Defense Date

2015

Document Type

Dissertation

Degree Name

Doctor of Philosophy

Department

Education

First Advisor

Dr. Whitney S. Newcomb

Second Advisor

Dr. Katherine C. Mansfield

Third Advisor

Dr. Thomas H. Beatty

Fourth Advisor

Dr. W. Britt Watwood

Abstract

School districts continue to integrate emerging technologies and expectations for 21st century teaching and learning. This movement began with release of Goals 2000 (1994) and has continued through National Education Technology Plan (2010) that noted the “challenge for our education system is to leverage technology to create relevant learning experiences that mirror students’ daily lives and the reality of their futures.” In order to meet that challenge, schools must enlist teachers who are prepared to teach 21st century skills in the technology-rich classroom. Teacher education programs also need to align their preparation models to prepare teachers for that challenge. There are a variety of models – stand-alone instructional technology courses, online courses, content methods courses, practicum and student teaching experiences – used to achieve this. Several grant programs provided financial support in the early 21st century to help institutions implement new models of instruction for preservice teachers. Also, several frameworks emerged to guide classroom instruction as teachers implemented 21st century skills into technology-rich classrooms. The purpose of the current study was to understand teachers’ perceptions of their preparedness to teach 21st century skills in the technology-rich classroom. The study was driven by research questions which sought to understand (a) teacher preparation models in the areas of technological, pedagogical, and content knowledge, (b) teachers’ perceptions of their teacher education programs effectiveness for teaching 21st century skills in the technology-rich classroom, (c) teachers’ feelings of efficacy and self-confidence for first-year implementation, and (d) if relationships exist between particular teacher preparation models and teachers’ perceptions of effectiveness and adequacy. A mixed method design was used to explore the research questions. Twenty-nine first-year high school teachers in a technology-rich school district with a framework for 21st century skills integration participated in a survey. Six teachers participated in follow-up focus groups at the end of their first-year of teaching. The researcher used quantitative analysis for the survey and qualitative coding for the focus group interviews. The two analyses were reported together to develop findings in response to the research questions.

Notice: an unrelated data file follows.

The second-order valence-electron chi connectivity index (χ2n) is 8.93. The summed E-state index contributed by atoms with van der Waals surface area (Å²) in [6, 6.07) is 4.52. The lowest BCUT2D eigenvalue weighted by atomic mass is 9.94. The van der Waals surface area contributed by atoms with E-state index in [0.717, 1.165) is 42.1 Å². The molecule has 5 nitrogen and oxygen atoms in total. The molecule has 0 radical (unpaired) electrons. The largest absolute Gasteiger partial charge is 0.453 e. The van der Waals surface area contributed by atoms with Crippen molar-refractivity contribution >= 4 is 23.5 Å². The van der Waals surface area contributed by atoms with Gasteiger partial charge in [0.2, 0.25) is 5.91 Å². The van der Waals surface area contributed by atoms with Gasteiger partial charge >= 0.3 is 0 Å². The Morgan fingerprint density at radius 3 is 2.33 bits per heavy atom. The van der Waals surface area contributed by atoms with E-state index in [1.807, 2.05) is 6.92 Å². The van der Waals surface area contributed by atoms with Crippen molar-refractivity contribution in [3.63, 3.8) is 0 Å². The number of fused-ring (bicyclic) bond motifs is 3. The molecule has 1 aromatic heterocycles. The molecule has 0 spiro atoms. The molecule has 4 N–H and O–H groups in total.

Rights

© The Author

Is Part Of

VCU University Archives

Is Part Of

VCU Theses and Dissertations

Date of Submission

12-7-2015

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